Russia is famous around the world as a cold country with harsh and snowy winters. Yakutia partly justifies this stereotype, after all, the winters here are extremely cold. However, this is more than compensated for by the region's beauty, the character of the local population and its great cultural history and traditions. Yakutia covers a huge area of Russia's northeast and is the largest federal subject in the country. Rich in diamonds, ice and Arctic deserts – tundras, the Republic includes a large number of truly beautiful places. It is home to the Lena River with its famous Lena Pillars, as well as numerous diamond mines. Yakutia is rich in different animals that you can only see in their natural habitats.
There are no golden beaches and warm seas here. But Yakutia can offer so much more than just a beach holiday. By enjoying authentic Russian nature, getting to know local customs, culture and traditions, completely new world opens up that is unlike anything else and makes this place attractive for tourists.
People settled in Yakutia a long time ago. This can be seen in the numerous archaeological finds, including Diring-Yuryakh sites (Lower Paleolithic) discovered by scientists in the middle reach of the Lena River. The Lena River became a home for Yakut ancestors; Turkic peoples who had left their native Baikal and set off to discover new lands. They had a significant influence on forming the Yakut people and culture. Russian explorers arrived in the Yakut land in the 18th century and founded wintering sites and forts on the banks of the large rivers. The first settlement was the town of Yakutsk. This is now the region's main city.
With the coming of Christianity, Yakutia got its own language and literature. Rapid industrial development in the first quarter of the 20th century in the USSR also affected the rich diversity of Yakutia's raw materials. This is when the area was industrialized. Diamonds, gold and other important resources began to be mined in the region. Transport began to be developed. Tiksi port grew at the mouth of the Lena River.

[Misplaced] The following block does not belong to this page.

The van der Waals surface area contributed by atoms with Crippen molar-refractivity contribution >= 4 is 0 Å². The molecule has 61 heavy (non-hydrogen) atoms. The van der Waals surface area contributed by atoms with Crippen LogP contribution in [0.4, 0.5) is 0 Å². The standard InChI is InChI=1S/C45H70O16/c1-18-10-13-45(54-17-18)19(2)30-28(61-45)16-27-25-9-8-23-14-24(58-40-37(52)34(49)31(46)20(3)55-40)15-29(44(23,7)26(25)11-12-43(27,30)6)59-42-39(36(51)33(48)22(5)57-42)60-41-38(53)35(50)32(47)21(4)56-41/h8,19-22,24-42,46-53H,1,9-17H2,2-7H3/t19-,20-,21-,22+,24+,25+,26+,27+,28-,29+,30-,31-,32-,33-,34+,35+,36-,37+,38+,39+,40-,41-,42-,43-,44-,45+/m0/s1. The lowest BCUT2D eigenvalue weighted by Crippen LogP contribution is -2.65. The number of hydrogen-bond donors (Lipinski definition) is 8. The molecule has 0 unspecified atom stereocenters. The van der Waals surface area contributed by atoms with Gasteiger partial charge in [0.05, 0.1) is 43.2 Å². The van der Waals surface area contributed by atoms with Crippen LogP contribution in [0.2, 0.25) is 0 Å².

The 1990s brought about certain changes. The Yakut Autonomous Soviet Socialist Republic, which was founded April 27, 1922, ceased to exist and was replaced by Sakha (Yakutia) Republic. The region received greater independence and its own president.
Yakutia is located in North East Siberia. It stretches 2,500 kilometers from north to south and 2,000 kilometers from west to east. In terms of area, it is bigger than a number of countries, including Argentina, Kazakhstan and all European countries. However, it is not very easy to cross this land as more than half is covered by mountains: the Central Siberian Plateau and Verkhoyansk Range. The highest peak is Pobeda Mountain (3,000 m). It only just beats Mus-Khaya Mountain.
Yakutia is shackled by centuries-old permafrost. Frost dominates Yakutia for most of the year. The village of Oymyakon in Oymyakonsky District is the coldest inhabited place on earth. In winter, the temperature can reach -70°C. Oymyakon is not called the Pole of Cold for nothing. Despite such cold, the village is inhabited by warm and hospitable people.
Deer, polar bears, eared seal, musk ox and snow sheep range across Yakutia's open spaces. Yakutia is partly covered in stunted forests. Here you can find Siberian dwarf pine, fir, birch and aspen.
Traditional culture lives alongside modern culture that has successfully developed in the Sakha Republic. To get into the minds of the Yakuts and to understand their culture, you must first of all read the Olonkho, a Yakut epic tale. The tale tries to explain the world, to describe it and to gain an insight into the essence of life. The Yakuts treat their traditions with great respect.